Maheen Khan: The restless innovator

Maheen Khan

In a stately home tucked away in Clifton resides the doyenne of fashion, Maheen Khan. With 40 years to her credit, the style icon is famed for The House of Maheen, under which run The Embroidery House, Maheen and the recent addition of Gulabo. Dressed in a stylish black top paired with casual brown pants, Maheen talks to The Express Tribune about her journey as a fashion designer and some projects in the pipeline.

“I loved clothes as a little girl. I loved clothes to the extent that I made it a point to dress differently from everybody else,” says Maheen, adding that despite her having been in the fashion industry since 1972, her style sense has not “evolved”. “My style hasn’t evolved. I think I just kept up with the times,” she says simply. Indeed, Maheen’s style has stood the test of time and her signature look has managed to stay as contemporary as ever. “My signature has stayed with me. I am a terrible businesswoman and I want to make what I want to make,” she says assertively, adding “I am as current today as I was in the 70s and I can prove it all with my shoots.”

“I am old now, but I have always loved truck art,” she says, talking about the birth of Gulabo. “It was way back in 1983 when I had a yellow-coloured Datsun and I wanted to paint it in a similar fashion but my young children said no. But I believe that something stays in your mind forever, so now I finally ended up doing it.”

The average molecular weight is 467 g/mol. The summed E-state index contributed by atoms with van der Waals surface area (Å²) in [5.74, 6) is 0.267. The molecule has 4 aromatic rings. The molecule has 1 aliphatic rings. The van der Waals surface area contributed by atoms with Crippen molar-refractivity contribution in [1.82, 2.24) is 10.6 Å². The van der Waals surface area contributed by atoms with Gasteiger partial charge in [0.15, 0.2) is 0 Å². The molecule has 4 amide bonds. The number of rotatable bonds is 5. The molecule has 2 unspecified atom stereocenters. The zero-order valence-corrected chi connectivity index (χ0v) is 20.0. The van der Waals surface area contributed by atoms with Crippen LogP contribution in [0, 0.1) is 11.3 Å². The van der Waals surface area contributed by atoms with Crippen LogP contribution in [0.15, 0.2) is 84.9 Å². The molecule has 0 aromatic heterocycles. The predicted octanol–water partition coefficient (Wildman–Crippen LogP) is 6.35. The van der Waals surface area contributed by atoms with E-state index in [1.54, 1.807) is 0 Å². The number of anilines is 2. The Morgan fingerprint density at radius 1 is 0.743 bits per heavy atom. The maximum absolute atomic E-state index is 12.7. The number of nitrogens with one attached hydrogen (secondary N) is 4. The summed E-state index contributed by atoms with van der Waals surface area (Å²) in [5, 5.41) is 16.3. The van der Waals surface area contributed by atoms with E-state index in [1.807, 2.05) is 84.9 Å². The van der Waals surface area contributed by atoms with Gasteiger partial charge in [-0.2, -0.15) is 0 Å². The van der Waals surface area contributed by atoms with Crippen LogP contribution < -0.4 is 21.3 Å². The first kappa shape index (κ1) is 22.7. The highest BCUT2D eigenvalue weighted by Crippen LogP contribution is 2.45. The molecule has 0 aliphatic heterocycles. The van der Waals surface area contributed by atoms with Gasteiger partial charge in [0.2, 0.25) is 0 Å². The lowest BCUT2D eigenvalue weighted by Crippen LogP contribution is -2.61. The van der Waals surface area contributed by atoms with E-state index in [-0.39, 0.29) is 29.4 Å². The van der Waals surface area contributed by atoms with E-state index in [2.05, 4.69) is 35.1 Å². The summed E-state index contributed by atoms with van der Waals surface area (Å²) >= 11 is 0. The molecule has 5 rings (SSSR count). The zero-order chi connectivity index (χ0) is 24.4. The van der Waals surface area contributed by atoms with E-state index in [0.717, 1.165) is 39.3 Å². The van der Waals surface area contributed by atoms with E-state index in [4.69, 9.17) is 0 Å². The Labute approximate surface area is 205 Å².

No boundaries

Maheen Khan was recently in the spotlight for her embroidered work in the movie Snow White and the Huntsman. She tells us how it all came about: “Diane Holmes trained me to do period embroidery of all sorts. She is the woman who is famous for costume designs for Jewel in the Crown,” she explains.

Maheen has also done embroidery for numerous films like Sweeney Todd, Phantom of the Opera, Elizabeth I, Elizabeth II, Alexander and Golden Age apart from Snow White. The embroidery for the costumes of the upcoming movie Maleficent have also been done by Maheen. She explains that these projects have not been easy. “European embroidery is different from Pakistani embroidery. If they want an orange palette, they want a soft orange palette and if it is a red one, it has to be a soft red palette, unlike ours which is a very strong colour palette. It has been a huge learning curve for me.”

A new project

Leave a Comment